EDIT: Added quote sources: https://image.gsfc.nasa.gov/poetry/ask/q1168.html https://www.australiangeographic.com.au/blogs/dr-karl-need-to-know/2018/05/what-would-happen-if-our-planet-stopped-spinning-entirely/

EDIT 2: As pointed out in the comments, for forgot a pretty important point: if Earth didn't have a magnetic field anymore, we would lose our main source of shielding from radiation. As a secondary effect, the Earth's atmosphere would probably be gone too, although I'm not sure how long this would take. For more info about that, I suggest checking out this article and its sources: https://whatifshow.com/what-if-earths-magnetic-field-disappeared/ I still believe it would be possible for some form of life to survive in closed cave systems, but that's my own hypothesis and I don't have any data to support it.

EDIT 3: Clarification: as pointed out in the comments, life wouldn't be completely gone. Major life forms would, but microbial life might still survive; stuff like bacteria and such can be found very deep underground, and might not be affected in a significant manner by this change.

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    $\begingroup$ As a further clarification, wouldn't the practically disappeared magnetosphere cause more radiation to flood onto the Earth, essentially killing most surface life and life close to the surface of the water? Regardless of fast or slow change? In addition, no Northern lights anymore. $\endgroup$ – Trioxidane Feb 1 at 9:25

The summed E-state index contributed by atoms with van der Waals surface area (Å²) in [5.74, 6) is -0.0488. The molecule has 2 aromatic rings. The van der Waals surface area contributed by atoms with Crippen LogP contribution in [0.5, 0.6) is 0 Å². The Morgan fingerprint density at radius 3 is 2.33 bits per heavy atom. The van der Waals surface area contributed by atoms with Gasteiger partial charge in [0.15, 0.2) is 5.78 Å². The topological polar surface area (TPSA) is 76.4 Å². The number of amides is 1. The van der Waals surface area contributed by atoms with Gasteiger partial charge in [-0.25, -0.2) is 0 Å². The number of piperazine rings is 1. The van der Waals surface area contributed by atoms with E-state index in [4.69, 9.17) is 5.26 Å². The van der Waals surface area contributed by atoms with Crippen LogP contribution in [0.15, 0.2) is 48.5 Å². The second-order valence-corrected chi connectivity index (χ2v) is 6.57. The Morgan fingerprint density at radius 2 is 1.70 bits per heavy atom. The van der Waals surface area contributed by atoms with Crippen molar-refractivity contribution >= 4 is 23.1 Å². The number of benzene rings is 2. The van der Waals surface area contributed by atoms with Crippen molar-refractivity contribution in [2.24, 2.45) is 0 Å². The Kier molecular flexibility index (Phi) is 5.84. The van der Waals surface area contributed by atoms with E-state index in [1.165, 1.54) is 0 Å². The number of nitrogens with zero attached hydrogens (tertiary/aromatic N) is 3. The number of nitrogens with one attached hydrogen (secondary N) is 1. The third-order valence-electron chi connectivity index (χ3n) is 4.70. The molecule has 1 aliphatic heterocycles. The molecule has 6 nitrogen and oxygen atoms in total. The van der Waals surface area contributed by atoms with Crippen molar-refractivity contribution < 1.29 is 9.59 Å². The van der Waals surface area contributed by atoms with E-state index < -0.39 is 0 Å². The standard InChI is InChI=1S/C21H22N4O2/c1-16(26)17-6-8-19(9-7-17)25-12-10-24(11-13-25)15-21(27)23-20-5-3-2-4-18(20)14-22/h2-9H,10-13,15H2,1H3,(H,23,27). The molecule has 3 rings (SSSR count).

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    $\begingroup$ all due respect to your sourcem but "So the Earth's spin has pushed up this liquid water to an 'abnormal' elevation of about eight kilometres" is utter nonsense. Yes the earth is an oblate spheroid due to rotation, but the ocean is lifted exactly as much as the rock under it. Sealevel at the equator will not drop 8 km. $\endgroup$ – PcMan Feb 1 at 9:57
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    $\begingroup$ @PcMan See planet-earth-2017.com/sea-level for support of the idea that the sea bulge at the equator is due to spin. Graphs and calculations depict the level change with every degree of spin increase or decrease, and historical geological evidence and results of past changes. $\endgroup$ – Justin Thyme the Second Feb 1 at 15:55
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    $\begingroup$ @TheSquare-CubeLaw Done, thanks for pointing that out. $\endgroup$ – Mr_Bober Feb 1 at 16:06
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    $\begingroup$ The mass of the atmosphere actually blocks radiation fairly well. We wouldn't all immediately be irradiated if the magnetic field disappears. The field weakens and disappears periodically when it flips, and these events are not associated with mass extinctions. Loss of atmosphere due to solar winds would occur on geologic timescales. $\endgroup$ – Harabeck Feb 1 at 23:10
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If Earth stop rotating on its own axis it would mean that a single solar day would last exactly as long as a year. That is, the Sun in the sky will move as the Earth orbits around it.

This would alter the weather patterns in a very drastic way: 6 months of light and 6 months of darkness everywhere on the planet are not something negligible.

I think most if not all of the lifeforms relying on the Sun for energy won't survive such a change. Probably some of the mosses and lichens growing in the subpolar regions would do just fine and might start migrating toward more temperate regions as soon as the ecologic niches are left available in habitable regions. They could then sustain some sort of food chain, which would be forced to either migrate chasing the sun or hibernate for the long night.

On the other hand non Sun dependent life will thrive undisturbed.